stvaughn

Mitchell overdrive in REO question

Recommended Posts

I’m considering putting a Mitchell overdrive unit in my 32 REO. Does anyone have any experience or wisdom they wish to share for this or any other overdrive?

 

Thanks, Steve 

Share this post


Link to post
Share on other sites

I already have cost information, $3500 for everything needed and me doing the install. I’m looking for actual real world experience to see if it justifies the cost. I’m not aware of any  over the counter ring and pinion setups for REO’s and with a whopping 80 horsepower the lower gearing is useful around town. Highway speeds would benefit from overdrive though. 

Share this post


Link to post
Share on other sites

My 1930 Dodge Brothers 8 had larger tires on the rear. The odometer read about 7% low. The car ran well on the flat but not so well on the hills. I would not agree to a taller rear end being a useful option - you will lose flexibility if the area you travel is not fairly flat. Since putting the standard size tires on, I see now how well it performed originally - it is a blast around our hills. The dark cloud is the fuel consumption, 10 mpg UK at $10 per gallon ($8.33/ gal US). With the larger tires it did about 13.5 mpg UK. I think some of the difference is that my foot has got heavier because the car responds, whereas it didn't before.

Share this post


Link to post
Share on other sites

$8.33gallon, yikes. Put a helium sole on that right foot. 😄 And I agree, changing the rear ratio is not the best solution. I recently did some touring in the Texas hill country and needed the 4.30 rear gear. 

Share this post


Link to post
Share on other sites
Posted (edited)

Oh, that is NZ$. But the currency transfer is false because our incomes are numerically similar to yours. It is expensive to live on the top of the world so far from source of fuel, plus a 40% tax loading.

Edited by Spinneyhill (see edit history)

Share this post


Link to post
Share on other sites

I have an overdrive in my 1929 Cadillac and it absolutely transforms the way the car feels on the road. Much more relaxed and it still has the stock gears for around town. I wholeheartedly recommend an overdrive for almost any old car that's going to be driven. If $3500 is a price you're comfortable with, you won't regret it. The single best upgrade you can make to an old car that gets driven regularly.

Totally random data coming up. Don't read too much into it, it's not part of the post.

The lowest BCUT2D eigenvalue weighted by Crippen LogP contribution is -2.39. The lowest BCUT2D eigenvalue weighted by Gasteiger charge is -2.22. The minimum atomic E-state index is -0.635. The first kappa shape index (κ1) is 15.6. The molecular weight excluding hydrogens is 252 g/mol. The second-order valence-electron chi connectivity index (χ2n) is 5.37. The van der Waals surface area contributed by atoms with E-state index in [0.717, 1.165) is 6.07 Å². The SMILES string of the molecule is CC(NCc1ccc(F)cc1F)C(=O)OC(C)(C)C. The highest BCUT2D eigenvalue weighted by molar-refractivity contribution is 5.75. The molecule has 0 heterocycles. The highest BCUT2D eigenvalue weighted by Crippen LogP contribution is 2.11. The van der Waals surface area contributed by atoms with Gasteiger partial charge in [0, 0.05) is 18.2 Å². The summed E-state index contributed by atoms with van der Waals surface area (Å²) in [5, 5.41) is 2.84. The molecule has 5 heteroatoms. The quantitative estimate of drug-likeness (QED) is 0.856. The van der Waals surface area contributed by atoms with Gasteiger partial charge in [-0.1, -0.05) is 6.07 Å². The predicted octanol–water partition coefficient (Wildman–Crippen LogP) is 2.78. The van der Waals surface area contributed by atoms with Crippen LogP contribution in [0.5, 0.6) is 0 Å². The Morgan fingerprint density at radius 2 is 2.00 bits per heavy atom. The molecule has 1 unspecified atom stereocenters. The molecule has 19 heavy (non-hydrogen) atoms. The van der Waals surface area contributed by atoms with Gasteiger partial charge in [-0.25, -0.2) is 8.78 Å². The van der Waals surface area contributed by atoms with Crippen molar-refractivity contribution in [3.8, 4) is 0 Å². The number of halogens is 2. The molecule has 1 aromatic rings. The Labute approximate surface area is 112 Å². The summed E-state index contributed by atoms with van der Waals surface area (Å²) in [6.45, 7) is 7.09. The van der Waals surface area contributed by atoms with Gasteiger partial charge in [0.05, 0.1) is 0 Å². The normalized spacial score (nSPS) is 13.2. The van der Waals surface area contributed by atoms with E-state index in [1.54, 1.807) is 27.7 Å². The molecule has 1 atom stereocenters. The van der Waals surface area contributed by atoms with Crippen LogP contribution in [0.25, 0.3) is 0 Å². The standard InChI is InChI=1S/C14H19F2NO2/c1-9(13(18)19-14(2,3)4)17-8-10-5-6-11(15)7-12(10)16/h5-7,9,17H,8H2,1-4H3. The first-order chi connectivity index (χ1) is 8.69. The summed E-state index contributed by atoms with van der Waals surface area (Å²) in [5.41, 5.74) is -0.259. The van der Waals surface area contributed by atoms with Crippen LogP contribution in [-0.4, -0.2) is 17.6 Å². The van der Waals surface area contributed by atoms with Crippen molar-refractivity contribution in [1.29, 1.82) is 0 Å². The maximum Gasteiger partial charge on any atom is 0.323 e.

• Thanks 1

Share this post


Link to post
Share on other sites

Thanks Matt, the price is a little steep for me but I built the car to drive and if it’ll help save the engine it’ll be worth it. 

 

Steve

Share this post


Link to post
Share on other sites

Matt, is your overdrive factory or aftermarket? If aftermarket what kind?

 

Steve

Share this post


Link to post
Share on other sites

Borg-Warner probably from a '50s Ford, installed in my torque tube by Lloyd Young about 9 years ago. If I were doing it again, I'd go with a Gear Vendors unit, cost be damned. 

 

You'll never think twice about the money once you've driven it with the overdrive. My Cadillac goes 60 MPH pretty easily, but at like 52 MPH it's sublime and just whispers along. Before that, 48 MPH was busy and 55 felt like I was going to toss a rod. I promise you won't regret the overdrive as long as it's reliable (mine isn't). 

Share this post


Link to post
Share on other sites

The Mitchell appears to be a very nice unit with several ratio options but I’ll check out the Gear Vendors unit also. 

Share this post


Link to post
Share on other sites

Do you have a torque tube or an open driveline?

 

Share this post


Link to post
Share on other sites
7 hours ago, Bloo said:

Do you have a torque tube or an open driveline?

 

Open

Share this post


Link to post
Share on other sites

Matt I have heard you discuss the OD in your Cad before. What gears are you running on the back of it? 

My 1929 Club Sedan has 5:1 and it screams at 45-50 (!)  It is not really driveable as it is. 

 

Sadly torque tubes make adding anything to the driveline go from simple to rather complex. 

Share this post


Link to post
Share on other sites
15 hours ago, m-mman said:

Matt I have heard you discuss the OD in your Cad before. What gears are you running on the back of it? 

My 1929 Club Sedan has 5:1 and it screams at 45-50 (!)  It is not really driveable as it is. 

 

Sadly torque tubes make adding anything to the driveline go from simple to rather complex. 

Actually the Mitchell was originally designed for a Model A with torque tube drive line. Give them a call and see if they can help. 

 

http://mitchelloverdrivemfg.com/products/